Investing in farmland

Increasingly more people are considering purchasing farmland or a farm and property prices in this sector have shown consistent growth in recent years.

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Lee Webster, Aloysia Daros
Published: 01 Mar 2017 Updated: 13 Jun 2022

Increasingly more people are considering purchasing farmland and property prices in this sector have shown consistent growth in recent years. This is against a backdrop of generally flat or falling prices for residential and commercial property.

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Investors in land or farms may hold this asset class for a number of reasons. It may be a decision to move the family to a rural environment, for better schooling and quality of life. Alternatively, the investor may wish to diversify his or her investment portfolio, adding rental income or farming profits to his or her income stream. Further, they may view the potential returns in the long-term from farmland as better than investing in the stock market or a business.

Additionally there can be significant tax advantages in owning agricultural land. The investor may have in mind acquiring an asset class that has historically benefitted from extended tax breaks, or looking at long-term planning to protect his or her assets from the ravages of inheritance tax (IHT) after death. Increasingly we see people looking to structure their portfolios to include assets that benefit from IHT relief, whether as business or agricultural.

Agricultural property can in many cases benefit from 100 per cent relief from IHT. Relief extends not only to the land itself, but also to certain buildings. Agricultural is a relatively wide definition and includes land, pasture and buildings used in the rearing of livestock. Thereby using the land to breed or rear sheep, cows, pigs etc, will generally mean the land qualifies for relief. Breeding and rearing horses on a stud farm also counts, but, crucially, simply stabling and keeping horses does not.

The farmhouse itself, while a building used in connection with the farming business, is often critically analysed by HMRC as to whether IHT relief is available. Relocated from a city environment, the lifestyle farmer’s house is often renovated to a very high standard and may very well be valuable in its own right. HMRC may disallow relief on such elegant and finely restored farmhouses in its entirety, and recent case law has adopted that approach for a manor house that was not deemed to be the centre of operations of the farming enterprise. Alternatively only part of the value may qualify. There are some key factors that can assist to obtain that valuable relief from tax and it is essential to show that you, and the farmhouse, are intimately connected with the business of farming.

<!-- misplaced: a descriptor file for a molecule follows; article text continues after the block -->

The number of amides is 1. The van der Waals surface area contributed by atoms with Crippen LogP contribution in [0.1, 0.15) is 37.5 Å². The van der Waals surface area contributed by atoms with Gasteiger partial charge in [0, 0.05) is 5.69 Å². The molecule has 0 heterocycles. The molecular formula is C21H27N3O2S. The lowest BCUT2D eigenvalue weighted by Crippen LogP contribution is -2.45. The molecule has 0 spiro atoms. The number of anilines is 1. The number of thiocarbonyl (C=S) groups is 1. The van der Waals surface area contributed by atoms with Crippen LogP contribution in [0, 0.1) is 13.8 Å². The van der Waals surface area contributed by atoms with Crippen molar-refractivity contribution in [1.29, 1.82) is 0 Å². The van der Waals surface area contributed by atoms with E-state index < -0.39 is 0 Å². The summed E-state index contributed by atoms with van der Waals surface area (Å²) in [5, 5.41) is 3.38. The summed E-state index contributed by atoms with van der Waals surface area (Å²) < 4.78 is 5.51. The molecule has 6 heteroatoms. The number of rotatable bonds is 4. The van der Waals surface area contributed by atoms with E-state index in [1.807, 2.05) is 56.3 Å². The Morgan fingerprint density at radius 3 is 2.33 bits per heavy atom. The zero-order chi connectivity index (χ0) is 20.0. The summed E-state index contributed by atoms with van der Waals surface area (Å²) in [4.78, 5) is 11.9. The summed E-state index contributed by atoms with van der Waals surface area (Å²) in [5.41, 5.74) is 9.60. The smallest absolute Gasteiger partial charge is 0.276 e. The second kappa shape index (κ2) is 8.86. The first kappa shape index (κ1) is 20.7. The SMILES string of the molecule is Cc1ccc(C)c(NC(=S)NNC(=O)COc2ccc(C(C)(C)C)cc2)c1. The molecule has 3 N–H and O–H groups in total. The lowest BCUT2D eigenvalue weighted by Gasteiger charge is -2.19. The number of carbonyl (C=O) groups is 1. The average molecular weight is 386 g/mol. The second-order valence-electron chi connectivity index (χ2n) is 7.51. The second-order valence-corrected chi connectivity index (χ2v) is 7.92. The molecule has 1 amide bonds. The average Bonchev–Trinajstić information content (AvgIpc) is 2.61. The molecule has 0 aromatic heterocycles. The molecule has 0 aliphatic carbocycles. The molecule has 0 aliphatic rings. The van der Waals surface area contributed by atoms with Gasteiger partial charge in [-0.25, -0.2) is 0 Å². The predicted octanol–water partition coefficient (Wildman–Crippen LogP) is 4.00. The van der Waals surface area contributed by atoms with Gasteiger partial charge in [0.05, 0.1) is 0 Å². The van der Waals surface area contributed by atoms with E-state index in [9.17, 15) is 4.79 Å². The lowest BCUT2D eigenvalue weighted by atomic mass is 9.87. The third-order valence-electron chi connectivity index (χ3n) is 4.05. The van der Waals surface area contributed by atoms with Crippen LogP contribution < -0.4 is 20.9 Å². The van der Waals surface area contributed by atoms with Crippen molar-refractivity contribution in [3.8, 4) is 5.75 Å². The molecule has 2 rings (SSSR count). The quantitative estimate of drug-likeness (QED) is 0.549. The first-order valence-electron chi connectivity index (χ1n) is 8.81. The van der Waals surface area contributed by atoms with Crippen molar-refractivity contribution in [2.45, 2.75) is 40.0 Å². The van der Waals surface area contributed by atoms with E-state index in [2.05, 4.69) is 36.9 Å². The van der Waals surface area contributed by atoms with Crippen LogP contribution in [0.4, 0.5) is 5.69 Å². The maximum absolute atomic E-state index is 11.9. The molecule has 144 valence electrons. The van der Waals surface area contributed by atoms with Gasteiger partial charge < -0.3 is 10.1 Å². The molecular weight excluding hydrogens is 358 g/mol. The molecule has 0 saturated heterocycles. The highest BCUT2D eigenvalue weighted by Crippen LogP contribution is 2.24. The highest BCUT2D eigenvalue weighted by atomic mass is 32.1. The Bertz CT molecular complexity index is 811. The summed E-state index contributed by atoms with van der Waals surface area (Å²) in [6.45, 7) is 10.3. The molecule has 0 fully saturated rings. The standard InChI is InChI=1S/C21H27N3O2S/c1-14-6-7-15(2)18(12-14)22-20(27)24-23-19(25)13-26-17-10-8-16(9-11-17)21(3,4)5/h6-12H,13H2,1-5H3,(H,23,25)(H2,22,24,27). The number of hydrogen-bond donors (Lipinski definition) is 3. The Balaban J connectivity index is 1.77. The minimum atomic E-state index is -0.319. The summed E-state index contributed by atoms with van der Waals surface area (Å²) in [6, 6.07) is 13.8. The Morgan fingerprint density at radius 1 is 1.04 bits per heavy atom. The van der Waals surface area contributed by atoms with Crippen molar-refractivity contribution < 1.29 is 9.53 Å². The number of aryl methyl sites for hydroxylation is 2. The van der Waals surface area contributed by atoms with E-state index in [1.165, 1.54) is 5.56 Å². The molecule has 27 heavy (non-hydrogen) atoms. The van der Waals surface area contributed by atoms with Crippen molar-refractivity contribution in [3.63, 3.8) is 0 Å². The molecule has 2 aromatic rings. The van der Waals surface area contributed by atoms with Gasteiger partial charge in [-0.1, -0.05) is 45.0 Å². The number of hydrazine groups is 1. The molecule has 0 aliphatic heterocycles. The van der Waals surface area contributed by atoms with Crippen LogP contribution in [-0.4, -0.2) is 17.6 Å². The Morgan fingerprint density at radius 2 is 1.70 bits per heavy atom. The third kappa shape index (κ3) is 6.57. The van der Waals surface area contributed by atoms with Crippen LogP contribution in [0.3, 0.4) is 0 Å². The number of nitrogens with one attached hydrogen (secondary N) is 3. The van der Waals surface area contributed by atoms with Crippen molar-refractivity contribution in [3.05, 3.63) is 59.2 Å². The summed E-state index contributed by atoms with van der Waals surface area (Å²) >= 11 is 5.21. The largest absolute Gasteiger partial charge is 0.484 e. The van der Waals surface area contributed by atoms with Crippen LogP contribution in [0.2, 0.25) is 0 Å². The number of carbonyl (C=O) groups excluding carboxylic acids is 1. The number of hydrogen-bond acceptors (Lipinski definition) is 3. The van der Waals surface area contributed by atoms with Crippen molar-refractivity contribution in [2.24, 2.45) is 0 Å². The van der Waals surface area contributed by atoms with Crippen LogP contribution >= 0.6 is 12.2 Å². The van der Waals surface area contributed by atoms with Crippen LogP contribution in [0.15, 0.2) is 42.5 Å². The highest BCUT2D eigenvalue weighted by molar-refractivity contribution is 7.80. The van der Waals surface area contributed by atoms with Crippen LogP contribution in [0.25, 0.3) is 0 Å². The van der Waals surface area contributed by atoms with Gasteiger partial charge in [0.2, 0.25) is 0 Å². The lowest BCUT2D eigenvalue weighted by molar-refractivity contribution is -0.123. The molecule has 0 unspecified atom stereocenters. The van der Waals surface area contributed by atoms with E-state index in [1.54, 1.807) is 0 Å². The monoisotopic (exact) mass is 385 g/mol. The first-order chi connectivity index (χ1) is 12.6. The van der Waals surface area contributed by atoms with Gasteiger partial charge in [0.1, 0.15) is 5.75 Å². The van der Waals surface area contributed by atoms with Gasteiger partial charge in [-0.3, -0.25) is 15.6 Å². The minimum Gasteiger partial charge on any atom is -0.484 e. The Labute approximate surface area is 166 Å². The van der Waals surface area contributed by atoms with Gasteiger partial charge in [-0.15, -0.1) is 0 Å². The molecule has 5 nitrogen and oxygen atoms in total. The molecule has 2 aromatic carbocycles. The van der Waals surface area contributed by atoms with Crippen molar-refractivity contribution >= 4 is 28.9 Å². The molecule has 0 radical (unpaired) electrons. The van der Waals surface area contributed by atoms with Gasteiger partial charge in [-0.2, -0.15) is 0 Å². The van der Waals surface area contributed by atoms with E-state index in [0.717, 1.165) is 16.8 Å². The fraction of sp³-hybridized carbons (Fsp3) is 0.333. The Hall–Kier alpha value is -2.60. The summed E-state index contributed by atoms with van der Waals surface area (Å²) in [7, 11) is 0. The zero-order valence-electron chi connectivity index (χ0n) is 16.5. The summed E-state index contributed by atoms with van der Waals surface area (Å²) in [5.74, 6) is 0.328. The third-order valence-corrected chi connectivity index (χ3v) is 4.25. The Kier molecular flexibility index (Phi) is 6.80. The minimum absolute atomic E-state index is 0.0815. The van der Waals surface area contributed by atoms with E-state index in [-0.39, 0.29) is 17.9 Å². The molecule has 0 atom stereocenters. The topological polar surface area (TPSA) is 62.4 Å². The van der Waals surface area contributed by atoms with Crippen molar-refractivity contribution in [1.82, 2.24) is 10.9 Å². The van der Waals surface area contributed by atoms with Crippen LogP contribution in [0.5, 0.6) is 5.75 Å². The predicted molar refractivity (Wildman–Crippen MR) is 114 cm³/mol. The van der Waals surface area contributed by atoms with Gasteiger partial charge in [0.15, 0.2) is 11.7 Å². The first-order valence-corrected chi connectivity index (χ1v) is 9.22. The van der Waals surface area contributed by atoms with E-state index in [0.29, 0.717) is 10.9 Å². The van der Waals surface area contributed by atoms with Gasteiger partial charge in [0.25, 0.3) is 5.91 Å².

Some new owners of rural land would rather let the land to, for example, a neighbouring farmer, perhaps taking the view that rural land is an asset class in which he or she wishes to be invested, rather than being personally involved with the farming operations. Crucially here, unlike the active farmer, the land then only benefits from tax relief after it has been owned for seven years, rather than two years in the case of a person farming themselves (or with a manager).

It is also important to be careful where you allow others to graze your land, even for a small fee. While having horses, cows or sheep within one’s idyllic view from the kitchen window is attractive, the grazing arrangements need to be structured carefully so as not to prejudice the tax relief.

Properties let out for non-agricultural purposes, such as leased to third parties, as well as fishing and sporting rights will never qualify as agricultural property unless they are part of a wider enterprise of the business of running the ‘estate’ generally. This topic is too wide for this article, but one currently on the IHT radar and where there is significant potential for saving tax on a wider class of rural assets than just the land or farm itself.

As well as IHT, there are other tax advantages of holding rural land and small farms. For capital gains tax (CGT), on a sale, if the owner was actively involved in the business, the tax on the land may be reduced from 28 per cent to 10 per cent if appropriately structured. It is also possible to give the assets away to one’s children, for example, deferring the capital gains tax until the subsequent sale to a third party. Roll-over relief is also available in certain situations, to enable one type of asset to be sold and the proceeds re-invested in an alternative or replacement business.

Income tax can also be minimised if the business is run so that losses can usually be offset against profits from other elements of one’s portfolio and income. VAT savings can also be achieved. These areas can be complex so it is essential that appropriate legal and taxation advice is taken.

It is essential to consider all of the practical and financial consequences before investing in rural land or a small farm. Many people are unaware that, unless structured correctly, the tax advantages offered to the rural landowner can be denied. If so, the small farm may be less of the rural dream than was intended.

By necessity, this briefing can only provide a short overview and it is essential to seek professional advice before applying the contents of this article. This briefing does not constitute advice nor a recommendation relating to the acquisition or disposal of investments. No responsibility can be taken for any loss arising from action taken or refrained from on the basis of this publication. Details correct at time of writing.


This article was previously published on Smith & Williamson prior to the launch of Evelyn Partners.